Photo Courtesy of Tiffany Boggs

Recent Supreme Court decision to ban Affirmative Action sparks discussion about Equity in College Admissions.


Historic decisions have recently been made by the U.S. Supreme Court. From the Overturning of Roe v. Wade to the rejection of Biden’s student loan forgiveness plan, notable rulings have sparked national debate. 

In their most recent decision, the Supreme Court struck down Affirmative Action, banning public and private colleges from race-based admission programs. 

According to NPR, six out of the nine justices invalidated the admissions programs of Harvard and the University of North Carolina due to their use of race-conscious admission practices. 

According to AP News, the court’s decision invalidated the admissions process of the nation’s oldest private and public colleges. The decision overturned admissions cases that date back 45 years. 

The ban on Affirmative Action has sparked conversations on university and college campuses nationwide. 

While universities previously practiced Affirmative Action and are heavily impacted by the ban, Mason has claimed their race-neutral and inclusive admissions process prior to the Supreme Court’s decision. 

According to Mason’s Office of Diversity, Equity and Inclusion Equal Employment Opportunity and Affirmative Action Statement of Policy, “It is the policy of George Mason University not to discriminate or allow the harassment of employees or applicants on the basis of sex, gender identity, gender expression, sexual orientation, race, color, religious creed, national origin, physical or mental disability, protected veteran status, or any other characteristic protected by law.”

Following the ban of Affirmative Action, University President Gregory Washington released a statement reiterating Mason’s policy regarding Affirmative Action.

Since 2007, Mason admissions have remained test-optional and race-neutral. According to President Washington’s statement, prospective students are evaluated by their high school accolades, including academic performance, extracurriculars, and personal essays. 

Mason has long embraced an inclusive admissions policy that offers everyone who is academically prepared for the rigors of study at this top-ranked research university the opportunity to pursue the life of their choice,” said President Washington.

The George Mason Student Government released a statement addressing the Affirmative Action ban and standing with the admissions practices at Mason.

“We affirm that equality of opportunity cannot exist without equity of access,” said the organization’s leadership. “Higher education institutions have the ability and moral obligation to empower generations of historically marginalized communities.”

Various student-led political groups from Mason have also spoken out about what this decision means for the future of Mason.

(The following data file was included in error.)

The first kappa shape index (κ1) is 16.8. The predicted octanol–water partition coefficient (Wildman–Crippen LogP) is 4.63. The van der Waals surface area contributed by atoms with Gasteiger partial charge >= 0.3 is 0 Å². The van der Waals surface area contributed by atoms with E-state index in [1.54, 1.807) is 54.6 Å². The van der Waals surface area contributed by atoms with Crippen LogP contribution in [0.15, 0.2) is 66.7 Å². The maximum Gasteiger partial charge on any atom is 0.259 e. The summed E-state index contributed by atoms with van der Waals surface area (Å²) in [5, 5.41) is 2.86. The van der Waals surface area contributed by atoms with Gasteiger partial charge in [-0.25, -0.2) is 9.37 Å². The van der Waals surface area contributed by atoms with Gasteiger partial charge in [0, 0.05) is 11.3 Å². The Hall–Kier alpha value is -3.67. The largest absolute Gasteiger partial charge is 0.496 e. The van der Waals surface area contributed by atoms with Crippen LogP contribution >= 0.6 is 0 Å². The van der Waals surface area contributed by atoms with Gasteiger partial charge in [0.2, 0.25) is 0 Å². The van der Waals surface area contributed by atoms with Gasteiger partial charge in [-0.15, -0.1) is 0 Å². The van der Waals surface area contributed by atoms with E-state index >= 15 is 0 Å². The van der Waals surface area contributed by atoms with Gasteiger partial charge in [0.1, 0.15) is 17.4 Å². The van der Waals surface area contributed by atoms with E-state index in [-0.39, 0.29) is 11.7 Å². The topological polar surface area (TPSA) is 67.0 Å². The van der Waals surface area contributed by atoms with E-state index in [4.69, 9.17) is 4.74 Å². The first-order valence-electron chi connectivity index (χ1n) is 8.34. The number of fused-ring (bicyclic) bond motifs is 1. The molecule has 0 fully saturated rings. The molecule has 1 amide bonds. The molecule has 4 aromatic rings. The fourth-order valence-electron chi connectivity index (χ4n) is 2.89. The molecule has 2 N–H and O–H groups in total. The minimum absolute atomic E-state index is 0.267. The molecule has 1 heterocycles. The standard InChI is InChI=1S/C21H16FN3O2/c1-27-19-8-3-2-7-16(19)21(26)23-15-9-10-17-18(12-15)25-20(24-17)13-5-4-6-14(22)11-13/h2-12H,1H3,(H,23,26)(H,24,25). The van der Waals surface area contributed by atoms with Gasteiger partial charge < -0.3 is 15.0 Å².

Sophomore Ali Motamedi, 1st Vice Chair of College Republicans at GMU, explains that the elimination of race-based admissions allows an equal opportunity for current and prospective Mason students to attend.

“With regards to the University’s emphasis on diversity, we believe that such artificial propping of racial and ethnic ‘diversity’ serves no purpose but to undermine meritocracy in the admissions process,” said Motamedi. 

Junior John Dressel, Vice President of Democrats at Mason, addresses the impacts the decision has on prospective college students nationwide. 

“Affirmative Action was put into place to ensure that individuals from these groups would receive a fair and equitable opportunity in the application process,” said Dressel. “A negative generational effect will be felt without race-conscious admissions at higher institutions.” 

Mason has been adamant about their race-neutral decision making prior to this ruling. 

“Thankfully Mason is an incredibly diverse university and it has promised to move forward with that trend,” said Dressel. 

Following the ban on race-based decision making in the admissions process, the review of legacy admissions has become a topic of conversation amongst Americans.

U.S. News describes legacy admissions as a “a boost in a prospective student’s odds of admission to a college” due to a student’s connection to an alumni. 

The practice of legacy admissions has primarily been upheld in selective higher institutions. The recent ruling has brought more scrutiny to the practice of legacy admissions according to individual claims from U.S. News, “The system favors more privileged applicants and decreases diversity on campus,” they said.

“Legacy admissions pander to families with generational advantages,” said Dressel. “With no end to legacy admissions in sight there will be an even bigger tilt in favor of those with unfair advantages.”

Motamedi states that legacy admissions systems “have nothing to do with the incredibly dubious racial quota system imposed on universities as a consequence of Affirmative Action.”

In addition to Mason’s race-neutral admissions process, the use of a legacy admissions system is not a common practice at Mason. 

According to a statement by Mason, “When walking across one of our campuses, the rich diversity everyone sees is not artificially curated by an admissions process primarily defined by keeping students out. It is attributable to our historic recognition that limitations of commonly accepted measures, like problematic standardized test scores or legacy affiliation, compel us to take a broader view of student potential.”

Though the ban on Affirmative Action does not call for any changes to Mason’s admissions process, as the U.S. Supreme Court makes more decisions about collegiate life, more conversations will be held surrounding the future of Mason and universities nationwide.